Devendra Banhart Biography
“…Banhart was born in Texas in 1981, and named by an Indian mystic whom his parents followed. When his folks divorced two years later, he moved with his mom to Caracas , Venezuela , where he was raised amidst the shanties and sweatshops. Though his family had enough money to stay above the poverty line, life wasn't easy.
" Venezuela was insane," says Banhart. "You don't go out after 8 because it's too dangerous. You don't wear nice sneakers because, while here you may get assaulted, there you just get killed."
When Banhart's mother remarried, his stepfather moved the family to Los Angeles . In the fall of 1998, having written songs since he was 12, Banhart left home to begin school at the San Francisco Art Institute, with a hefty scholarship. Though he was instantly disillusioned with the constraints of academic art, his environs took him in more productive directions.
Living in the lower Castro, he was tapped by his roommates -- a gay couple whom Banhart refers to as "Bob the Crippled Comic and Jerry Elvis" -- to play two classic songs at their wedding: the gospel hymn "How Great Thou Art" and Elvis Presley's "Love Me Tender." Touched by the request, Banhart found himself newly inspired.
Shortly thereafter, he had a second epiphany. While vacationing in Bish Bash Falls , a state park in Massachusetts , Banhart and his girlfriend were quarreling about the Rolling Stones.
"The argument was about [the song] 'Street Fighting Man,'" he says. "And I'm like, 'That's bullshit. Mick Jagger wasn't fighting nobody.' And she was like, 'Well, how do you know? Maybe they just made it up.' And I was like, 'Well, I can make up a song about something!' And it turned out to be this little song ..."
Banhart proceeds to sing, limerick-style: "There once was a man who really loved salt/ So he tied his nose to the sea/ And then God came down from his silver throne/ And said, 'Honey, that water ain't free.'"
"That's when I realized I could write about anything I wanted," he adds casually. "It was like being constipated and then taking a suppository."
Thus began Banhart's days as a wandering minstrel. When he returned to San Francisco , he began playing anywhere that would have him, be it an Ethiopian restaurant, an Irish pub, or Du Nord's weekly "Monday Night Hoot."
"We had to pretend like he was just helping us with equipment and then sneak him in," says Eric Shea, host of the "Hoot." "He was too young to get into the club."
In the summer of 2000, Banhart dropped out of art school and moved to Paris . There, he was discovered by the owner of a small club, who chose him to open shows for indie rock bands. All the while he was recording songs, both on a borrowed four-track and on a friend's answering machine.
Moving back to the United States in the fall, Banhart bounced between San Francisco and Los Angeles . At a gig at the Fold in L.A. , Banhart was doing a sound check when Siobhan Duffy overheard his set. A lover of old bluegrass and folk music, Duffy is also a close personal friend of Michael Gira, the one-time frontman for New York gloom-rock legends Swans and current owner of Young God Records.
"She couldn't believe it," says Gira of Duffy's reaction. "So [Banhart] gave her a CD-R, and I listened to it and had the same response. His voice is so unique, his songwriting is just amazing…"
Please click here to submit the latest Devendra Banhart biography
Excellent Music | Reviewer: vijay kumar | 8/29/13
I am simply mesmerized by his wonderful music. Initially thought he is an Indian but I am very surprised his parents chose an Indian name for this wonderful singer, I am proud of them.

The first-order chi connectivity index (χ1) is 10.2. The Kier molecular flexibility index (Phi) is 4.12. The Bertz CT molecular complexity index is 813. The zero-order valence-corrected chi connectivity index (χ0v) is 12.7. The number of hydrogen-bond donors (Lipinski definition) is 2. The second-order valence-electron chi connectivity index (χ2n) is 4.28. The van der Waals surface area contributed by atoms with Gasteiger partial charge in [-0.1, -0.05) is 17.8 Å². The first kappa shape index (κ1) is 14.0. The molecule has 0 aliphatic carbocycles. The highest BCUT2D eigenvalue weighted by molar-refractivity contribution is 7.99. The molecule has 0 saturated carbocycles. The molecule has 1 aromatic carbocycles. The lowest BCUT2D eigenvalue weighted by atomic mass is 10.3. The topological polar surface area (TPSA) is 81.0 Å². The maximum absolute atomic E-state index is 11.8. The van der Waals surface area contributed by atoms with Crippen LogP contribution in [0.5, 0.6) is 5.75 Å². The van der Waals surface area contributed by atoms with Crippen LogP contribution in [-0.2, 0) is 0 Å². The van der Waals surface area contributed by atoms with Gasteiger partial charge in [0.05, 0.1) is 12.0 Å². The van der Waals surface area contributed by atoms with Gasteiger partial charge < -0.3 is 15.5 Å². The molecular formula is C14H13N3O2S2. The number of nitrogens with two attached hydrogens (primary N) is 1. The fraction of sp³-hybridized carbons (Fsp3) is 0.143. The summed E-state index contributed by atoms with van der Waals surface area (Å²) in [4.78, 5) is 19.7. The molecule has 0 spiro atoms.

Unique style | Reviewer: Hernan | 5/4/13
I like Devendra because his sound is eclectic. He does not sound like the typical American musician. He really has an international sound and that's why I am really interested in his music. When I hear his music, I seem to be hearing los Panchos(Mexico), Jewish music, the Doors, some Cuban music. I really like listening to the different sounds that he plays with.
HELLO.. | Reviewer: DONALD BANHART | 6/26/11
I THINK WE MAY BE REALATED.. BECAUSE BANHART IS SUCH A UNUSUAL NAME.. MY FAMILY IS FROM GERMANY.. MOVED HERE IN THE 20'S... I KNOW YOU HEAR FROM PEOPLE ALL THE TIME.. BUT THE LAST NAME DOES NOT LIE... I DON'T WANT ANYTHING FROM YOU... JUST IF YOUR FAMILY.. IT WOULD BE NICE TO KNOW MORE FAMILY...
Grandpa's opinion | Reviewer: ray | 12/3/07
I'll be 67 soon and I'm glad I was introduced to Banhart by my daughter who just graduated from UVM after I encouraged her to pick up a CD by Willie (SP) Mason.
I'm sending another daughter his newest CD for Christmas, she's in Granada , Spain, and she'll appreciate the Spainish lyrics. I'm send ing the lyrics before the CD because I think it will peak her curiosity.
Banhart is unique!! but I immediately felt a connection to other great artist ie. Paul Simon,
Tom Waits, Laurie Anderson, Prince, Phillip Glass, and yes Elvis Presley.
SHI SHI SHA | Reviewer: Babs | 11/6/07
So...i just got Smokey Rolls Down Thunder Canyon today and Im pretty much in love w/ Devendra Banhart. My fav. song on the album is prob track # 5 Bad Girl. He seriously knows how to write. His lyrics are great his voice is unique as well as his sound. Theres really noone to compare him to so I dig him.
The New Cat Stevens | Reviewer: Anonymous | 6/5/06
I've only been listening to Devendra Banhart for a few weeks, but he is suddenly one of my favorite singer/songwriters ever. The simplicity and beauty of his songs remind me of Cat Stevens (another love of mine *swoon*) but he also has a knack for writing about ANYTHING. There seem to be no limits to this guys lyrics and I can't help but smile to hear the creative ways he fits his words into the melody. To not hear this guy's music is to really miss out on a big part of folk music today.
The following area is only for review,